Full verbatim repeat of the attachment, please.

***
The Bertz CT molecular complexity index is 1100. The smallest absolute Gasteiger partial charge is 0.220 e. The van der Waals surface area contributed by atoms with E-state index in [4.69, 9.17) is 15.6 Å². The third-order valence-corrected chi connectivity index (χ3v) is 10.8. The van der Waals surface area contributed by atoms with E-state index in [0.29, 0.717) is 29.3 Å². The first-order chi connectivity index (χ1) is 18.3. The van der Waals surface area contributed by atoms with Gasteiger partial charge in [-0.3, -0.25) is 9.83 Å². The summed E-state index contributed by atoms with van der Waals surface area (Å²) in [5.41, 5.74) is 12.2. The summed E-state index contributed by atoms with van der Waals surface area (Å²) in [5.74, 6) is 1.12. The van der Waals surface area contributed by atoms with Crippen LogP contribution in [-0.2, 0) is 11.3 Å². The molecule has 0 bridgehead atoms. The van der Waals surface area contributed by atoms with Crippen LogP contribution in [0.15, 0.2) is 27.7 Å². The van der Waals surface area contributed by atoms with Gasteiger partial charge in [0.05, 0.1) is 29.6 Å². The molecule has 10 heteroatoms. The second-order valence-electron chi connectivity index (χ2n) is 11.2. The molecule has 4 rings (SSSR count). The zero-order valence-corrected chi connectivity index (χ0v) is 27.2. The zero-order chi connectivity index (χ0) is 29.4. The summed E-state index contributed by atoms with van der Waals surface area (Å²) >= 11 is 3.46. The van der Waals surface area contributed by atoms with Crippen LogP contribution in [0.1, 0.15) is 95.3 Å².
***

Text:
The Bertz CT molecular complexity index is 1100. The smallest absolute Gasteiger partial charge is 0.220 e. The van der Waals surface area contributed by atoms with E-state index in [4.69, 9.17) is 15.6 Å². The third-order valence-corrected chi connectivity index (χ3v) is 10.8. The van der Waals surface area contributed by atoms with E-state index in [0.29, 0.717) is 29.3 Å². The first-order chi connectivity index (χ1) is 18.3. The van der Waals surface area contributed by atoms with Gasteiger partial charge in [-0.3, -0.25) is 9.83 Å². The summed E-state index contributed by atoms with van der Waals surface area (Å²) in [5.41, 5.74) is 12.2. The summed E-state index contributed by atoms with van der Waals surface area (Å²) in [5.74, 6) is 1.12. The van der Waals surface area contributed by atoms with Crippen LogP contribution in [-0.2, 0) is 11.3 Å². The molecule has 0 bridgehead atoms. The van der Waals surface area contributed by atoms with Crippen LogP contribution in [0.15, 0.2) is 27.7 Å². The van der Waals surface area contributed by atoms with Gasteiger partial charge in [0.05, 0.1) is 29.6 Å². The molecule has 10 heteroatoms. The second-order valence-electron chi connectivity index (χ2n) is 11.2. The molecule has 4 rings (SSSR count). The zero-order valence-corrected chi connectivity index (χ0v) is 27.2. The zero-order chi connectivity index (χ0) is 29.4. The summed E-state index contributed by atoms with van der Waals surface area (Å²) >= 11 is 3.46. The van der Waals surface area contributed by atoms with Crippen LogP contribution in [0.1, 0.15) is 95.3 Å².